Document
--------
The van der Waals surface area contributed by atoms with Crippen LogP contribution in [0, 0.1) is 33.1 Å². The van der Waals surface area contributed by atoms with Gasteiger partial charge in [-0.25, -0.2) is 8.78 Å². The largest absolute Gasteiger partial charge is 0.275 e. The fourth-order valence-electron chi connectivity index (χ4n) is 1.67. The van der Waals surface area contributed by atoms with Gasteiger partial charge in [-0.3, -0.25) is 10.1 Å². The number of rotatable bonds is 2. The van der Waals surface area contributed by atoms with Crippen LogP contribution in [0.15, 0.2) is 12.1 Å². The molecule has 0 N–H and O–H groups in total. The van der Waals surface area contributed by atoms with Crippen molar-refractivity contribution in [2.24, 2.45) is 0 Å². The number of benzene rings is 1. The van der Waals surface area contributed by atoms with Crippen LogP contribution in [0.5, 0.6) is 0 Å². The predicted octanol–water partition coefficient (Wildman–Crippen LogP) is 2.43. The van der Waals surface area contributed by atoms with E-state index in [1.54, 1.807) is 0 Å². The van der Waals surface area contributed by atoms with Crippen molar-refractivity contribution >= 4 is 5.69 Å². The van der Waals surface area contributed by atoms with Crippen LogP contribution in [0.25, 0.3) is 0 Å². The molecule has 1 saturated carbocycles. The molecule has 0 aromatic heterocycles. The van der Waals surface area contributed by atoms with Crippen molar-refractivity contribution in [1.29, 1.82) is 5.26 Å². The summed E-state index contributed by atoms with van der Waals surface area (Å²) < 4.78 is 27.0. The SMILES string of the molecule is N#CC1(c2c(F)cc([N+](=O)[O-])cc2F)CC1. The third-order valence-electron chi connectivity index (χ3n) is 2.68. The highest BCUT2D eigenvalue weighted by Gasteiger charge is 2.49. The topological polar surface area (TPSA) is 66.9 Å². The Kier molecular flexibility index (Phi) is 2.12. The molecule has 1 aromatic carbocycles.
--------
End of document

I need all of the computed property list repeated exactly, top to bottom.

The van der Waals surface area contributed by atoms with Crippen LogP contribution in [0, 0.1) is 33.1 Å². The van der Waals surface area contributed by atoms with Gasteiger partial charge in [-0.25, -0.2) is 8.78 Å². The largest absolute Gasteiger partial charge is 0.275 e. The fourth-order valence-electron chi connectivity index (χ4n) is 1.67. The van der Waals surface area contributed by atoms with Gasteiger partial charge in [-0.3, -0.25) is 10.1 Å². The number of rotatable bonds is 2. The van der Waals surface area contributed by atoms with Crippen LogP contribution in [0.15, 0.2) is 12.1 Å². The molecule has 0 N–H and O–H groups in total. The van der Waals surface area contributed by atoms with Crippen molar-refractivity contribution in [2.24, 2.45) is 0 Å². The number of benzene rings is 1. The van der Waals surface area contributed by atoms with Crippen LogP contribution in [0.5, 0.6) is 0 Å². The predicted octanol–water partition coefficient (Wildman–Crippen LogP) is 2.43. The van der Waals surface area contributed by atoms with E-state index in [1.54, 1.807) is 0 Å². The van der Waals surface area contributed by atoms with Crippen molar-refractivity contribution >= 4 is 5.69 Å². The van der Waals surface area contributed by atoms with Crippen LogP contribution in [0.25, 0.3) is 0 Å². The molecule has 1 saturated carbocycles. The molecule has 0 aromatic heterocycles. The van der Waals surface area contributed by atoms with Crippen molar-refractivity contribution in [1.29, 1.82) is 5.26 Å². The summed E-state index contributed by atoms with van der Waals surface area (Å²) < 4.78 is 27.0. The SMILES string of the molecule is N#CC1(c2c(F)cc([N+](=O)[O-])cc2F)CC1. The third-order valence-electron chi connectivity index (χ3n) is 2.68. The highest BCUT2D eigenvalue weighted by Gasteiger charge is 2.49. The topological polar surface area (TPSA) is 66.9 Å². The Kier molecular flexibility index (Phi) is 2.12. The molecule has 1 aromatic carbocycles.